In October last year I did something I hadn’t done in absolutely ages. I went to a rock/pop concert. It was the first time I’d ever done this in Brighton and the first time I’d seen any band live since Bruce Springsteen at the Emirates Stadium in London over 11 years ago. Having now totted up the total like a good anorak, I make it that seeing Heaven 17 and Squeeze (get the pun in the title!?) in concert means I’ve seen 192 different live acts altogether.
The photo on the home page shows Heaven 17 in action. I think it is correct to say that their most famous song is Temptation, which of course they saved until last to perform. In 1983 it reached No. 2 in the charts. Heaven 17 were obviously the support act to Squeeze, who have had several stand-out hits penned by their founders, Chris Difford and Glenn Tilbrook. After a crushed queue for a pint we enjoyed the show as they ran through a selection of their favourites, among them Annie Get Your Gun, Cool For Cats, Cradle to the Grave and (for me) the matchless Up The Junction, surely the most cleverly amusing song ever written about a doomed relationship.
In some ways I guess it’s a sad admission that this concert represented almost 50 years to the day since I went to my first one: an unforgettable experience, The Who at the Palace Theatre in Manchester when they performed their rock opera Tommy, which album had been released that autumn. I saw both them and Pink Floyd six times; Led Zeppelin only three but the first time was in the refectory at Sheffield University in November 1971 when they played Stairway to Heaven to an audience of about 1,000 people. With a friend, I had queued overnight in the snow outside Manchester Free Trade Hall to see the Rolling Stones play there earlier in 1971. It was worth every freezing second! Another time, more warmly, I had seen the California band, Love, play at Manchester Polytechnic. I heard the group’s leader, Arthur Lee, telling someone on the radio last year that one of his regrets in life was that he’d never visited Britain. Between you and me, I think Arthur used to be on something rather stronger than the radio.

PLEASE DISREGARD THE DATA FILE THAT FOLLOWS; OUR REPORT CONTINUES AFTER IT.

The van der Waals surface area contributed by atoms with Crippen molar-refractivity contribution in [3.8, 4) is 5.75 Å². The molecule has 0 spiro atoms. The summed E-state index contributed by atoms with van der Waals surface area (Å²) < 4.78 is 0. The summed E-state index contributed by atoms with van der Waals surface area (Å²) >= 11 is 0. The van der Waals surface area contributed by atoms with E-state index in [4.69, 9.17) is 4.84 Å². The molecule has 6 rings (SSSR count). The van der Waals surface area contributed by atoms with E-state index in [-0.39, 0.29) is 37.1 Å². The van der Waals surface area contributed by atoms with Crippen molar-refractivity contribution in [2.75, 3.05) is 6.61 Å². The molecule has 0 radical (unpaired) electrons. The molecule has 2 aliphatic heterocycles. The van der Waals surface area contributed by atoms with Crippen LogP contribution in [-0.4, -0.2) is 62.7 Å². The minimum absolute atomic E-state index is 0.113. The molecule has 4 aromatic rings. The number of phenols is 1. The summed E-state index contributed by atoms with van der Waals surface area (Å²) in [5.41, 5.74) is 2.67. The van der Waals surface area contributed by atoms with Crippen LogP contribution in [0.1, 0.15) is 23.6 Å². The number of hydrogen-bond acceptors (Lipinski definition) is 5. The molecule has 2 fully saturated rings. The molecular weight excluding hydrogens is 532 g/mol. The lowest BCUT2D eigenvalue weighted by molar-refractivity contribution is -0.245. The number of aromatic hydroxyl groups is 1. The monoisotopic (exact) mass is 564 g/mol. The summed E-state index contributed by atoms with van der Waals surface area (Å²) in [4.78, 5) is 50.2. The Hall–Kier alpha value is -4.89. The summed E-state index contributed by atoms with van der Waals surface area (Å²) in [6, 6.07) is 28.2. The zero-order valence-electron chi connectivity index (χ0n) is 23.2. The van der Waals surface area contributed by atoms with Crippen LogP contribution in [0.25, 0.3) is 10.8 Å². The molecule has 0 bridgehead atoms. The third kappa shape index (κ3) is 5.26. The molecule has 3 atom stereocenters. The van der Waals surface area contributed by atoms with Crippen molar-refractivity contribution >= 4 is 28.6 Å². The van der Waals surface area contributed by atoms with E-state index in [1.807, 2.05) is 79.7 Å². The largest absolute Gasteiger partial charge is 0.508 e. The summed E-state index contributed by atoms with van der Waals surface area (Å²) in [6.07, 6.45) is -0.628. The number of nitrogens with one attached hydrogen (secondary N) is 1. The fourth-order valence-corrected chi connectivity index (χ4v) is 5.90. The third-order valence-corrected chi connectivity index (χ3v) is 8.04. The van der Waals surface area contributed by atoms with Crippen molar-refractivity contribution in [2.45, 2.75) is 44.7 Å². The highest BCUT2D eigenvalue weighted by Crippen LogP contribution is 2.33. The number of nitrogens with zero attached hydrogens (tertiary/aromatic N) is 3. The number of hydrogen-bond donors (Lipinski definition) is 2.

I saw Genesis in 1971 – aeons before Phil Collins, Peter Gabriel and Mike Rutherford were independently famous – when they were bottom of a three-part bill, supporting Van der Graaf Generator and Lindisfarne. I saw Frank Zappa and the Mothers of Invention play a set which began at midnight. They were great days. A long time ago. And I am getting even older.
Going back to Bruce to finish with, the Emirates was the fifth time I’d seen him, with perhaps the most memorable occasion (for fairly obvious reasons) being at Madison Square Garden in New York in May 1988. And now I realise I’ve got eight more first-timer gigs to go to. After all, after a long hiatus, the prospect of getting the tally to 200 is looming!